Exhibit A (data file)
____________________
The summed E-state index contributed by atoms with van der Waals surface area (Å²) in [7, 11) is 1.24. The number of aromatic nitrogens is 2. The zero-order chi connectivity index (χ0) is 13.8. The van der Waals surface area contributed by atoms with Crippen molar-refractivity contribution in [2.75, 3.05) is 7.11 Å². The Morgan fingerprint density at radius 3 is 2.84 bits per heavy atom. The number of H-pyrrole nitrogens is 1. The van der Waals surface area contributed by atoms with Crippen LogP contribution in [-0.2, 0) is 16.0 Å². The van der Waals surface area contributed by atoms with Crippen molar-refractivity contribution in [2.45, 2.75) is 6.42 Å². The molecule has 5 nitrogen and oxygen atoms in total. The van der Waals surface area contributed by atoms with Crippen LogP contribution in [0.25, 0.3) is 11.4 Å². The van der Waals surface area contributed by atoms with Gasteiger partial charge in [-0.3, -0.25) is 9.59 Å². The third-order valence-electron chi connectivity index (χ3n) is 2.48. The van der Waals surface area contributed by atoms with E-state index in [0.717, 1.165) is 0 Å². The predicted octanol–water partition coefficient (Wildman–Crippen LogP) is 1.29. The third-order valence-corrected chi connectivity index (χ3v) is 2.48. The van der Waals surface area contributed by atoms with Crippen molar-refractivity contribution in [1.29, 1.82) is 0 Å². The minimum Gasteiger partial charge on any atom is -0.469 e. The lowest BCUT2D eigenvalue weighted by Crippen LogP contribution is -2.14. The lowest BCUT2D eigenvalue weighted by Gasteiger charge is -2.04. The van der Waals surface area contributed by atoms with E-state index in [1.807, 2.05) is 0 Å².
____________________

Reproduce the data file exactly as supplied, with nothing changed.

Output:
The summed E-state index contributed by atoms with van der Waals surface area (Å²) in [7, 11) is 1.24. The number of aromatic nitrogens is 2. The zero-order chi connectivity index (χ0) is 13.8. The van der Waals surface area contributed by atoms with Crippen molar-refractivity contribution in [2.75, 3.05) is 7.11 Å². The Morgan fingerprint density at radius 3 is 2.84 bits per heavy atom. The number of H-pyrrole nitrogens is 1. The van der Waals surface area contributed by atoms with Crippen LogP contribution in [-0.2, 0) is 16.0 Å². The van der Waals surface area contributed by atoms with Crippen molar-refractivity contribution in [2.45, 2.75) is 6.42 Å². The molecule has 5 nitrogen and oxygen atoms in total. The van der Waals surface area contributed by atoms with Crippen LogP contribution in [0.25, 0.3) is 11.4 Å². The van der Waals surface area contributed by atoms with Gasteiger partial charge in [-0.3, -0.25) is 9.59 Å². The third-order valence-electron chi connectivity index (χ3n) is 2.48. The van der Waals surface area contributed by atoms with E-state index in [0.717, 1.165) is 0 Å². The predicted octanol–water partition coefficient (Wildman–Crippen LogP) is 1.29. The third-order valence-corrected chi connectivity index (χ3v) is 2.48. The van der Waals surface area contributed by atoms with Crippen molar-refractivity contribution in [1.29, 1.82) is 0 Å². The minimum Gasteiger partial charge on any atom is -0.469 e. The lowest BCUT2D eigenvalue weighted by Crippen LogP contribution is -2.14. The lowest BCUT2D eigenvalue weighted by Gasteiger charge is -2.04. The van der Waals surface area contributed by atoms with E-state index in [1.807, 2.05) is 0 Å².